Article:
In his first public comment about the massive safety crisis surrounding his company, the President and CEO of Toyota apologized to his customers for causing them so much worry.
“I am deeply sorry,” said Akio Toyoda in a brief interview with the Japanese network NHK as he left his hotel in Davos, Switzerland. After the interview he was seen leaving in a black Audi.
Toyoda had been attending the economic conference with other corporate and government leaders this week, while his deputies struggled to quell a consumer rebellion triggered by the recall of nine million cars worldwide.
From the Los Angeles Times:
Toyota Motor Corp. launched a public relations blitz Sunday intended to rebuild its public image amid massive recalls and reports that several models of its cars and trucks could accelerate uncontrollably.
The company, which this weekend ran full-page ads in major newspapers including The Times, said it would announce this morning a plan to fix the vehicles. A top executive was slated to appear on television to discuss the recalls.
The moves to repair Toyota’s once-stellar reputation came as federal officials said Sunday that they had opened an investigation into an Indiana manufacturer that sold accelerators to Toyota and other automakers.
Key to the company’s public relations effort is an appearance on NBC’s “Today” show by Jim Lentz, Toyota’s head of U.S. sales, slated for this morning. Lentz is scheduled to talk about Toyota’s decision to recall eight models of cars and trucks and temporarily stop sales and production of vehicles in those lines.
In its print ads, which ran Sunday in 20 newspapers, Toyota explained its decision to halt production of cars that might have the acceleration problem. The black-and-white ads feature a large image of a “pause” button like those used in DVD players and online media. “A temporary pause,” the ad says in large print. “To put you first.”
But public relations professionals said Toyota waited too long to make its case.
“Up until now, I think they have done everything wrong,” said Barbara Casey, a Los Angeles public relations practitioner who specializes in handling business crises.
Toyota has so far failed to defend itself in the court of public opinion, said Casey, chief executive of Casey & Sayre. “They may have been in shock, but they looked completely unprepared. They needed to get out in front of this when the first accelerations happened.”
The company’s sudden-acceleration problem gained widespread attention in August, when a Lexus ES 350 driven by off-duty California Highway Patrol officer Mark Saylor sped out of control and crashed near San Diego, killing him and his family.
After that crash, Toyota initiated a series of recalls related to sudden acceleration. The scope of the recalls has grown to 9 million vehicles worldwide.
Last week Toyota ordered its dealers to stop selling the eight models that it says have the accelerator problem.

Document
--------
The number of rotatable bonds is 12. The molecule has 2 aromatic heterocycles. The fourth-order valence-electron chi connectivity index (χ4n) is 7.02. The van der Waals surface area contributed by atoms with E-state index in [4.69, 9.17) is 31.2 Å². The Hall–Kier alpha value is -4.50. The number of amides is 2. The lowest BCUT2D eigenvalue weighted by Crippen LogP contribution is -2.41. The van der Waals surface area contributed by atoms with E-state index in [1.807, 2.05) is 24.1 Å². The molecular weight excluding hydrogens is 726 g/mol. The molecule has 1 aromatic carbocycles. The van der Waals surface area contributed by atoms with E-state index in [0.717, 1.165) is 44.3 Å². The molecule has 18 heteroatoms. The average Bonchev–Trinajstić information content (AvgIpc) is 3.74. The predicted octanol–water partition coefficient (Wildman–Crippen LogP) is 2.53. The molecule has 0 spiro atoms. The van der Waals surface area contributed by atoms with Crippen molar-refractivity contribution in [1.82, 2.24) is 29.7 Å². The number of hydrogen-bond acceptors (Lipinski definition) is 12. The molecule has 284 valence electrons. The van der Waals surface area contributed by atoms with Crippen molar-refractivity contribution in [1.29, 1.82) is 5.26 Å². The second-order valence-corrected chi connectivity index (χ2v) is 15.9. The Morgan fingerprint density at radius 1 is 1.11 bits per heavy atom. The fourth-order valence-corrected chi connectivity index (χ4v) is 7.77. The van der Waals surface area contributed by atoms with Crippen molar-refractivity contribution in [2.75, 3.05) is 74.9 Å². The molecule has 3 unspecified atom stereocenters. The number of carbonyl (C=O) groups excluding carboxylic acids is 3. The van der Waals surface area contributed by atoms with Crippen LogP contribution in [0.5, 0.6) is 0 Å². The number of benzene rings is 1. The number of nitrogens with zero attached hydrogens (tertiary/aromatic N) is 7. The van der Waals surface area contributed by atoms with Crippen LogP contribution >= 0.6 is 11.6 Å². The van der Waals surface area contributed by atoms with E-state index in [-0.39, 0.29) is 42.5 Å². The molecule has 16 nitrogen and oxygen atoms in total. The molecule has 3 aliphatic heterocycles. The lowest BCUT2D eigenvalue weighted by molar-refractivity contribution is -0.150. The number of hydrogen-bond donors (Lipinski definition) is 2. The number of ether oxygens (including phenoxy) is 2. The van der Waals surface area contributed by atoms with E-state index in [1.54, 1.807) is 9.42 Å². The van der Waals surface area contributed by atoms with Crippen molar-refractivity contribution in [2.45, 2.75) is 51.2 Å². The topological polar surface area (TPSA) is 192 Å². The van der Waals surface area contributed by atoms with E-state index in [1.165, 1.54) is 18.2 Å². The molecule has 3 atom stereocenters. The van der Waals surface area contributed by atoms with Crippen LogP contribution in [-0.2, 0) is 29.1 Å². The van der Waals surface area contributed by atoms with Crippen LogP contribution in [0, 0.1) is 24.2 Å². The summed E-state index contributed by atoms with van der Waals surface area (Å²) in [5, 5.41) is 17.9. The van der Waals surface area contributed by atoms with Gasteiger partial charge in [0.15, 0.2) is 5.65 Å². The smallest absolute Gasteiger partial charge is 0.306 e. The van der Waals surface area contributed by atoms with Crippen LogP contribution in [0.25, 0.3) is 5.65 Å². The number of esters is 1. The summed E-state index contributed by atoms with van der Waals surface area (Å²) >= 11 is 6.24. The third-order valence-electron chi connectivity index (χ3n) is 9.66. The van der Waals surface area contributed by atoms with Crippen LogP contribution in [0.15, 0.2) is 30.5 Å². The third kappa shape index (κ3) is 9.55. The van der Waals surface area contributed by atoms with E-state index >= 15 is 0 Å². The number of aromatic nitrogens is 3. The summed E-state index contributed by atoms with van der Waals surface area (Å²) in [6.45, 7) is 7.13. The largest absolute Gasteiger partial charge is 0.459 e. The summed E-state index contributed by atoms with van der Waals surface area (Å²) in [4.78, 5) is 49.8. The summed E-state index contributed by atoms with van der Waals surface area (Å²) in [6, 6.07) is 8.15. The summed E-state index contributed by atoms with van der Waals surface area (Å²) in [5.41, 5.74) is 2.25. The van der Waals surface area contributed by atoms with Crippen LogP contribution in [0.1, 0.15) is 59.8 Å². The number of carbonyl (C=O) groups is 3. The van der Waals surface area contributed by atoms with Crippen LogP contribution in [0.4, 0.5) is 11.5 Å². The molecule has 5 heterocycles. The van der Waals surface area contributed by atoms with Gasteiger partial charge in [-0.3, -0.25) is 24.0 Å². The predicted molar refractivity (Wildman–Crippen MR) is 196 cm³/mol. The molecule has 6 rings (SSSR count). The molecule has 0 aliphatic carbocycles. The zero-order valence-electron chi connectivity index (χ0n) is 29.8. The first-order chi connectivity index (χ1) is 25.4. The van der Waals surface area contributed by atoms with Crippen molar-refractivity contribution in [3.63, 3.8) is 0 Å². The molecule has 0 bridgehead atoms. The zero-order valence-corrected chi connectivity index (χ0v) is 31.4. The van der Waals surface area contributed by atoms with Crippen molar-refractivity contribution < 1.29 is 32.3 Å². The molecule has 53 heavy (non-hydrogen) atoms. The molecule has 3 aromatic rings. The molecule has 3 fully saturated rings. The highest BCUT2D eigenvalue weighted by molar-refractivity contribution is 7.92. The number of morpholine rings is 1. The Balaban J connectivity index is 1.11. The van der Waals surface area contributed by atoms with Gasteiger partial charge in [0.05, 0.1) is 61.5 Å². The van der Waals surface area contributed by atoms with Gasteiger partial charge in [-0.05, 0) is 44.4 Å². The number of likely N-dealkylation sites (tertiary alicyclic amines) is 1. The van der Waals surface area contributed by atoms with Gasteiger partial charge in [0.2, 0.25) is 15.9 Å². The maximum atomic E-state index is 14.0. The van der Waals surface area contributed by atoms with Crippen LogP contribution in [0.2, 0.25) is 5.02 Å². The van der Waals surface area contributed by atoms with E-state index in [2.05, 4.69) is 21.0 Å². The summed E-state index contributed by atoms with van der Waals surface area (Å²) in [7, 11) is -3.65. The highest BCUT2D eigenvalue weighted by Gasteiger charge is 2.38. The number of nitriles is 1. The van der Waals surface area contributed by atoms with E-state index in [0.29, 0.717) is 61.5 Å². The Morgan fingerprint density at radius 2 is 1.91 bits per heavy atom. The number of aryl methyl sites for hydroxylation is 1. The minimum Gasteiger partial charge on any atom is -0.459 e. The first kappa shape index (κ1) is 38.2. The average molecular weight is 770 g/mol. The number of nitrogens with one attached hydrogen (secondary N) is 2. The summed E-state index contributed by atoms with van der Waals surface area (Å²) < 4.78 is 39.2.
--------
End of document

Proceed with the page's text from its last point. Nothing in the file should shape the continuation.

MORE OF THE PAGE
Over the weekend, the National Highway Traffic Safety Administration posted a document on its website indicating that it had begun a formal investigation into CTS Corp., the Elkhart, Ind., company that makes the pedals Toyota has said are defective.
The latest federal investigation, which officially launched Tuesday, is aimed at discovering whether CTS has notified other automakers that pedals it sold them are defective. That way, NHTSA can “determine if additional defect notices are required” from other auto manufacturers. If they are, the document indicates, carmakers beyond Toyota may have to issue recalls.
Notably, the investigation does not appear to focus on whether the pedals made by CTS are indeed defective.
That flies in the face of a statement made by CTS on Friday. The parts maker, which appeared to be taken by surprise by Toyota’s recall, said it had “deep concern that there is widespread confusion and incorrect information about the role of CTS-manufactured gas pedals” in the Toyota recall, and that its pedals “should absolutely not be linked with any sudden unintended acceleration incidents.”
The Times has previously reported that safety officials have received more than 2,000 complaints of unintended acceleration in Toyota and Lexus vehicles in the last decade. Many were in reference to vehicles and model years not included in the recall. Toyota began using CTS pedals in its 2005 model year.
Last week, Ford Motor Co. recalled a small number of trucks built in China that use CTS pedals, and on Sunday, French automaker Peugeot said it would recall 90,000 vehicles it made in the Czech Republic in a joint venture with Toyota.
What to do if your accelerator gets stuck? From ozcarguide:
The [...] simplest advice was by Consumer Reports magazine, that instructed drivers to firstly brake hard, then shift the vehicle into Neutral. Once the vehicle rolled to a stop, switch off the engine.
The magazine advised that the engine would still be revving loudly as you are trying to stop the vehicle, but advised against turning it off until the engine car was stationary. The reason for this is that if you turned the key while still in motion, it could activate the steering lock and you may end up losing control of the vehicle.
While gearheads know that this method is bad for your engine, it’s better to be safe than sorry when it comes to your and your occupants lives.
Additional tips direct from Toyota:
- Don’t pump the brakes when attempting to stop the car, press down on it firmly and hold.
- Don’t remove the key entirely from the ignition slot, instead turn it to the ACC position (prevents steering lock).